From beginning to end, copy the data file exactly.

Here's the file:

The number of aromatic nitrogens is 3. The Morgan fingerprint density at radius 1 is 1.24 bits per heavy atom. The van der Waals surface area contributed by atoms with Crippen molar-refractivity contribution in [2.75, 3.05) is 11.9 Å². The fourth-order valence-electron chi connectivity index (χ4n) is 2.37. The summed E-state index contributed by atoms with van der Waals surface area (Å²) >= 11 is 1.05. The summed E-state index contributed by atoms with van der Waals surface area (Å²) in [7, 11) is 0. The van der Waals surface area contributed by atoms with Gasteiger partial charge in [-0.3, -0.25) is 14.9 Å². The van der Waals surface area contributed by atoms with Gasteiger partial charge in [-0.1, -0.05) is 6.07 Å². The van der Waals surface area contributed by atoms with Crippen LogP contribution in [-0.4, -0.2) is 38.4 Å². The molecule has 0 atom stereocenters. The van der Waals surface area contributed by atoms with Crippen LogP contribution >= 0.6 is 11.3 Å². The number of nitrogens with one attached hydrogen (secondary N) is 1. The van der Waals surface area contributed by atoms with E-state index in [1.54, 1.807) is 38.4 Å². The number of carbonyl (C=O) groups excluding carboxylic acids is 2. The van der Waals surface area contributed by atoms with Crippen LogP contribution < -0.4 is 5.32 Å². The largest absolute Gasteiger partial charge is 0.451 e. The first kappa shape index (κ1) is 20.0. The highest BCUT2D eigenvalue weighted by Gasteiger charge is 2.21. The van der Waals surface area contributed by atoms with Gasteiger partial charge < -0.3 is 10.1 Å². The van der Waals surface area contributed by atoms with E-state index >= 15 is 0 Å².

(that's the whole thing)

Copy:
The number of aromatic nitrogens is 3. The Morgan fingerprint density at radius 1 is 1.24 bits per heavy atom. The van der Waals surface area contributed by atoms with Crippen molar-refractivity contribution in [2.75, 3.05) is 11.9 Å². The fourth-order valence-electron chi connectivity index (χ4n) is 2.37. The summed E-state index contributed by atoms with van der Waals surface area (Å²) >= 11 is 1.05. The summed E-state index contributed by atoms with van der Waals surface area (Å²) in [7, 11) is 0. The van der Waals surface area contributed by atoms with Gasteiger partial charge in [-0.3, -0.25) is 14.9 Å². The van der Waals surface area contributed by atoms with Gasteiger partial charge in [-0.1, -0.05) is 6.07 Å². The van der Waals surface area contributed by atoms with Crippen LogP contribution in [-0.4, -0.2) is 38.4 Å². The molecule has 0 atom stereocenters. The van der Waals surface area contributed by atoms with Crippen LogP contribution >= 0.6 is 11.3 Å². The number of nitrogens with one attached hydrogen (secondary N) is 1. The van der Waals surface area contributed by atoms with E-state index in [1.54, 1.807) is 38.4 Å². The number of carbonyl (C=O) groups excluding carboxylic acids is 2. The van der Waals surface area contributed by atoms with Crippen LogP contribution < -0.4 is 5.32 Å². The largest absolute Gasteiger partial charge is 0.451 e. The first kappa shape index (κ1) is 20.0. The highest BCUT2D eigenvalue weighted by Gasteiger charge is 2.21. The van der Waals surface area contributed by atoms with Gasteiger partial charge < -0.3 is 10.1 Å². The van der Waals surface area contributed by atoms with E-state index >= 15 is 0 Å².